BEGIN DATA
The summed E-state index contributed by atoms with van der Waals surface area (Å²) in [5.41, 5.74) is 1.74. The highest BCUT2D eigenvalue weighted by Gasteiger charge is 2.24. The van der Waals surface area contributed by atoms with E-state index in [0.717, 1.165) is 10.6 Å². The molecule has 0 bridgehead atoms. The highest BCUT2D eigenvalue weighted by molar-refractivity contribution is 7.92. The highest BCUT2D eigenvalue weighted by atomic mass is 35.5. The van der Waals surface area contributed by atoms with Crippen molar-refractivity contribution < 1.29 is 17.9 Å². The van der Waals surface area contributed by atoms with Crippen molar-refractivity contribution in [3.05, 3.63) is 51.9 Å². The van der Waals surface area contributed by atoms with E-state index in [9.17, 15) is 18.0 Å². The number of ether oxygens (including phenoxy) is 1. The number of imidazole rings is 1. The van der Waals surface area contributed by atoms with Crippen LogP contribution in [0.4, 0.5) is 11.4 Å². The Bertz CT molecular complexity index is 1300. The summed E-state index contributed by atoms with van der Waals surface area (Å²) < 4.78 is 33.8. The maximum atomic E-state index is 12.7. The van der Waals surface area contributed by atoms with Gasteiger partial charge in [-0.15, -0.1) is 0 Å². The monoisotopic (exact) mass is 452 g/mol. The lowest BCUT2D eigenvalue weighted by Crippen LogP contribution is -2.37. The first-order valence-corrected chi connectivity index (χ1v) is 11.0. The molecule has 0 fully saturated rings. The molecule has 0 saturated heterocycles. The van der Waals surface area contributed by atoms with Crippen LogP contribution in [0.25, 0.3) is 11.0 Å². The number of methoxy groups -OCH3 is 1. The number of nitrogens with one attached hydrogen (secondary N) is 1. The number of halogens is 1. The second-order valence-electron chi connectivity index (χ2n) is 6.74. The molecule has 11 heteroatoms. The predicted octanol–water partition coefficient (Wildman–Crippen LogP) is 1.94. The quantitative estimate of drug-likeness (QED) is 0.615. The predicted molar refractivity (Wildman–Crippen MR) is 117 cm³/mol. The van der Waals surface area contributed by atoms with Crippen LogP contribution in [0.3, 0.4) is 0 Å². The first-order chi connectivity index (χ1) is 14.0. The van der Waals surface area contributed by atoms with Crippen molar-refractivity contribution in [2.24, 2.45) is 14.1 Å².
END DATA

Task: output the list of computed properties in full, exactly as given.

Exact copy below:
The summed E-state index contributed by atoms with van der Waals surface area (Å²) in [5.41, 5.74) is 1.74. The highest BCUT2D eigenvalue weighted by Gasteiger charge is 2.24. The van der Waals surface area contributed by atoms with E-state index in [0.717, 1.165) is 10.6 Å². The molecule has 0 bridgehead atoms. The highest BCUT2D eigenvalue weighted by molar-refractivity contribution is 7.92. The highest BCUT2D eigenvalue weighted by atomic mass is 35.5. The van der Waals surface area contributed by atoms with Crippen molar-refractivity contribution < 1.29 is 17.9 Å². The van der Waals surface area contributed by atoms with Crippen molar-refractivity contribution in [3.05, 3.63) is 51.9 Å². The van der Waals surface area contributed by atoms with E-state index in [9.17, 15) is 18.0 Å². The number of ether oxygens (including phenoxy) is 1. The number of imidazole rings is 1. The van der Waals surface area contributed by atoms with Crippen LogP contribution in [0.4, 0.5) is 11.4 Å². The Bertz CT molecular complexity index is 1300. The summed E-state index contributed by atoms with van der Waals surface area (Å²) < 4.78 is 33.8. The maximum atomic E-state index is 12.7. The van der Waals surface area contributed by atoms with Gasteiger partial charge in [-0.15, -0.1) is 0 Å². The monoisotopic (exact) mass is 452 g/mol. The lowest BCUT2D eigenvalue weighted by Crippen LogP contribution is -2.37. The first-order valence-corrected chi connectivity index (χ1v) is 11.0. The molecule has 0 fully saturated rings. The molecule has 0 saturated heterocycles. The van der Waals surface area contributed by atoms with Crippen LogP contribution in [0.25, 0.3) is 11.0 Å². The number of methoxy groups -OCH3 is 1. The number of nitrogens with one attached hydrogen (secondary N) is 1. The number of halogens is 1. The second-order valence-electron chi connectivity index (χ2n) is 6.74. The molecule has 11 heteroatoms. The predicted octanol–water partition coefficient (Wildman–Crippen LogP) is 1.94. The quantitative estimate of drug-likeness (QED) is 0.615. The predicted molar refractivity (Wildman–Crippen MR) is 117 cm³/mol. The van der Waals surface area contributed by atoms with Crippen LogP contribution in [0.3, 0.4) is 0 Å². The first-order chi connectivity index (χ1) is 14.0. The van der Waals surface area contributed by atoms with Crippen molar-refractivity contribution in [2.24, 2.45) is 14.1 Å².